Lucky for wannabe urban chicken keepers, the Mankato City Council has decided to give the chicken issue another look in 2010! Good, right? Read on...
Unluckily for wannabe urban chicken keepers, the council is referring to a staff report that contains more hysterical fiction than fact. From Dan Linehan's article in the Free Press:
A staff report on this issue brings up some predictable negatives like smell, proper care and protection from predators.Wait a minute! We've seen these scary (and still unsubstantiated) facts before somewhere, haven't we?
It also says between 20 percent to 50 percent of chicks sold as hens turn out to be roosters.
“These unwanted roosters are often given to animal shelters, released into the streets, and, in a growing number of cases, sold for cockfighting,” the report says.
Companies that sell chicks typically ground up the newborn roosters for feed or fertilizer, according to the report.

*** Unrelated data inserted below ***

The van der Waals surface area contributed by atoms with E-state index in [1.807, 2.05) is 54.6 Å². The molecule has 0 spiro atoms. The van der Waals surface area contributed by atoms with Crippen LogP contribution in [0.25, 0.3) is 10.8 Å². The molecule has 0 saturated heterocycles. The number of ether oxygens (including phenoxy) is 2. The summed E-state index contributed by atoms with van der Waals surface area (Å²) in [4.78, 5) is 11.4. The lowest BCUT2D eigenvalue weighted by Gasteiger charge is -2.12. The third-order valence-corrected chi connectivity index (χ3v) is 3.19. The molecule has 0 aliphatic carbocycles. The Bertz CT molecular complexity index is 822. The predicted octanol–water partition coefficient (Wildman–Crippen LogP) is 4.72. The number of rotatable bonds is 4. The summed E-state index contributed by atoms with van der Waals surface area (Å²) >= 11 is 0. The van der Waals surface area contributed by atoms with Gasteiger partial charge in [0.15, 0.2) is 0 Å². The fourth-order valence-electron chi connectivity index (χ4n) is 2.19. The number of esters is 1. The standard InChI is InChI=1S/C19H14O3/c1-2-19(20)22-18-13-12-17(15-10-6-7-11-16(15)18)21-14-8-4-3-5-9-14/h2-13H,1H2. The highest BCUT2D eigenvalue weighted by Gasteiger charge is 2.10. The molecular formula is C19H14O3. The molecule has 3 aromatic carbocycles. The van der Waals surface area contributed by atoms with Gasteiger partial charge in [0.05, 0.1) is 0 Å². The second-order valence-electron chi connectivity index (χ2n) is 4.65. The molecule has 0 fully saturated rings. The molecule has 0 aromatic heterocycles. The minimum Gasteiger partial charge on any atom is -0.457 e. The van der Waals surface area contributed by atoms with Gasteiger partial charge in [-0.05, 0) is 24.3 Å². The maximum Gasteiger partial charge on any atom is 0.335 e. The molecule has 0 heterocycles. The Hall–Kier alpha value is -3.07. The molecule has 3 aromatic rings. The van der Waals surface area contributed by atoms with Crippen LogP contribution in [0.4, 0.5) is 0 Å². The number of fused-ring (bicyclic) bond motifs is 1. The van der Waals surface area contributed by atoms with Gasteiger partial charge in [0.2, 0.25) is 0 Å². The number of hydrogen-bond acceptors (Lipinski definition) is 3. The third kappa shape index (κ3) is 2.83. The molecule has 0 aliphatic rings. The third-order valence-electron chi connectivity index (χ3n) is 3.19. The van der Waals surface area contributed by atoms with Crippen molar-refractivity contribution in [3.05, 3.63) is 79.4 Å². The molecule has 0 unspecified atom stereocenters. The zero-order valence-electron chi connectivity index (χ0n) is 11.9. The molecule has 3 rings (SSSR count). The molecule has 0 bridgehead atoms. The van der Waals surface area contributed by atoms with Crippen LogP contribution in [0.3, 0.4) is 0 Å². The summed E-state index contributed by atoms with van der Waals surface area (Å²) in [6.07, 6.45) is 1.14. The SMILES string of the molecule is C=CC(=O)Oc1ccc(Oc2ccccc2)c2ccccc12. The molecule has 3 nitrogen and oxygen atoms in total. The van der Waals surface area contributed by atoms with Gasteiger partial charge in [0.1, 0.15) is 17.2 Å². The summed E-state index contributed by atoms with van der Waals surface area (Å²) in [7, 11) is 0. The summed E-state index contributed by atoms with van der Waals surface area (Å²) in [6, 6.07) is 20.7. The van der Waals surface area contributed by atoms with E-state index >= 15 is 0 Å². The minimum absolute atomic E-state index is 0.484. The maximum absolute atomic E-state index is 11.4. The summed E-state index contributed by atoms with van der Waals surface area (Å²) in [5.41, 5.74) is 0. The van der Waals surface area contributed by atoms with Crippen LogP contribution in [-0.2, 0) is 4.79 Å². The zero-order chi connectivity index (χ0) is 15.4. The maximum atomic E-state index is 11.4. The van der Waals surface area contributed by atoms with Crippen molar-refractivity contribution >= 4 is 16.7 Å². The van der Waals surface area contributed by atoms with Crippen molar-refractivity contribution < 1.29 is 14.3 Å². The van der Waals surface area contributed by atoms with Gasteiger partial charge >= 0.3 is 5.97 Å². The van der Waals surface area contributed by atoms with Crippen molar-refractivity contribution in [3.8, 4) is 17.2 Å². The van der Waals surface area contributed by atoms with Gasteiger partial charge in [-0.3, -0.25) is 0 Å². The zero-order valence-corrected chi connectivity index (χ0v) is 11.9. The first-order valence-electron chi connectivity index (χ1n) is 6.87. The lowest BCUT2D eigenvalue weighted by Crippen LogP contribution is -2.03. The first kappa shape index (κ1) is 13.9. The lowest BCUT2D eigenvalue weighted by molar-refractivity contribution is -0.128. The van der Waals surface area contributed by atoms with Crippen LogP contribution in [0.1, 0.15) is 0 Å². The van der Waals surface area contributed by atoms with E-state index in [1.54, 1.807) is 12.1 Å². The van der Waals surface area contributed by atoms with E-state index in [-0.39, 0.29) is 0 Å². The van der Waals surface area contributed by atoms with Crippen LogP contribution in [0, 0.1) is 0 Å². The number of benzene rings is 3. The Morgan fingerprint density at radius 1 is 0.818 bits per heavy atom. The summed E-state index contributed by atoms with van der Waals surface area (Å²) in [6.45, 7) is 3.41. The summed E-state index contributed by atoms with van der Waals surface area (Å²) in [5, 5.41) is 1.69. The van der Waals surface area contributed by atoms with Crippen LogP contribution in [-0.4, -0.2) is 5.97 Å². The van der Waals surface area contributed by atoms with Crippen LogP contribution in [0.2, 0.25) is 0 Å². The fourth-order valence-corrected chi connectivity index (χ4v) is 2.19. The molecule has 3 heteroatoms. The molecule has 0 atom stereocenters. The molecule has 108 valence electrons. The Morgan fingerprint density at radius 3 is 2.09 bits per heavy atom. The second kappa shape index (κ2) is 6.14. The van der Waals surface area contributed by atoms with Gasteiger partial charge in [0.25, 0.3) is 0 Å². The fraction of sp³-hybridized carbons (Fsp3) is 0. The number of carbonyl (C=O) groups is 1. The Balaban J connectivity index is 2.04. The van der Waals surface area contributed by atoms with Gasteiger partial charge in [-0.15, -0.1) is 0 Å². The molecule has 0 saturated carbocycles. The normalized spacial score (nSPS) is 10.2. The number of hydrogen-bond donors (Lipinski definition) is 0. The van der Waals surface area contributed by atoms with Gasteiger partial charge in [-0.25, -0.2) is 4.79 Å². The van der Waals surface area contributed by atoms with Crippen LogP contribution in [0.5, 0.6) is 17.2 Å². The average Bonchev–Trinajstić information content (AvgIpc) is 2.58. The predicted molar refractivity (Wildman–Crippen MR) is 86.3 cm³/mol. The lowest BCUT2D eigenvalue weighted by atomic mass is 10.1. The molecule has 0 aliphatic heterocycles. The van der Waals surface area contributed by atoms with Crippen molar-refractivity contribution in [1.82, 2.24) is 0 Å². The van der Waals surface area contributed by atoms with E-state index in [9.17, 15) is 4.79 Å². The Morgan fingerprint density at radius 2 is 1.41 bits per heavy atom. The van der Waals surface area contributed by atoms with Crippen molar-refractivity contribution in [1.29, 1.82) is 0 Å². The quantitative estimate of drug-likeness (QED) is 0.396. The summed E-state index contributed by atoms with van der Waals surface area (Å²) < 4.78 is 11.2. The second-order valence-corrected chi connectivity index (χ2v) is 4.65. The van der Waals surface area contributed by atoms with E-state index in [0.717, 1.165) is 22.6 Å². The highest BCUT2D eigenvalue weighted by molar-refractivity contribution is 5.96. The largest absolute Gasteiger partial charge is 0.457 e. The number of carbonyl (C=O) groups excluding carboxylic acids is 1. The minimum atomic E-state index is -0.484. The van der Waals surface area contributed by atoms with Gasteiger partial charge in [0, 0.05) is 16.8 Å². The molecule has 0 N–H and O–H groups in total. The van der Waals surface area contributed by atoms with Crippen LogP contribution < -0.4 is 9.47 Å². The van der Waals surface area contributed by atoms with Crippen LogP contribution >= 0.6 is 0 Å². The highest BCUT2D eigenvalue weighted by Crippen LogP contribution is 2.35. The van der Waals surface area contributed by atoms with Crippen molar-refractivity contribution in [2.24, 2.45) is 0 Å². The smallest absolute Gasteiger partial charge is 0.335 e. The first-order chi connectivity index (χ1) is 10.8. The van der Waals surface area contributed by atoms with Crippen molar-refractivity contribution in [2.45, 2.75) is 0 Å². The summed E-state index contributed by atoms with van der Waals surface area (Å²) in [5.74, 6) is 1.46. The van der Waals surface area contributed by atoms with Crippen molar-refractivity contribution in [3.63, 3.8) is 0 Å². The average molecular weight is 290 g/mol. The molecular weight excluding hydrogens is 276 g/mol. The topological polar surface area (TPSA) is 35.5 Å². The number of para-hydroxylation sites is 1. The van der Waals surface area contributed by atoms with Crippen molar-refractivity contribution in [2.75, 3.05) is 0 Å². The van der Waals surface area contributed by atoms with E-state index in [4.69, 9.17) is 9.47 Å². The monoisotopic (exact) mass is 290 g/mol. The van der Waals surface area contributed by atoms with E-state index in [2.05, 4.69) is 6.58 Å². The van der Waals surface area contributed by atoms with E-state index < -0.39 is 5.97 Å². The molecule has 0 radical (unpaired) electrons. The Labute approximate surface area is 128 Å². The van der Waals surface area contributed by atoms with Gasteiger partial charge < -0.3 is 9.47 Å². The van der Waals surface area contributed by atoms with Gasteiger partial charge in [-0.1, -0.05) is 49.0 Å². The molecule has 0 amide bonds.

Oh yeah, it's the same crap that Animal Sanctuary Coalition who blasted their outlandish Position Statement on Backyard Chickens last December. And it would appear this coalition has managed to brainwash the Mankato staff with a single sensational press release. It smacks of laziness on the city staff's part that they'd take the claims lock, stock and barrel. Yet, the council is able to say (with a straight face) it's "open to revisiting the issue" even though they'd get better inputs from perusing the menu at the local KFC. (or Church's or Popeye's or whatever fries up the chicken parts near you).
I'd love to get my hands on this staff report to see exactly what it claims. But I don't hold out much hope that the Mankato City Council changes their mind if what's described by Linehan in his article is indicative of the kind of preparation they're doing.
Such a shame.
If you could write a press release to help the folks at the pro-chicken Mankato HENS (Hens Enriching Nutrition and Sustainability) what kind of material would you include to counteract the sanctuary coalition's claims?
Photo credit: A.Myers on Flickr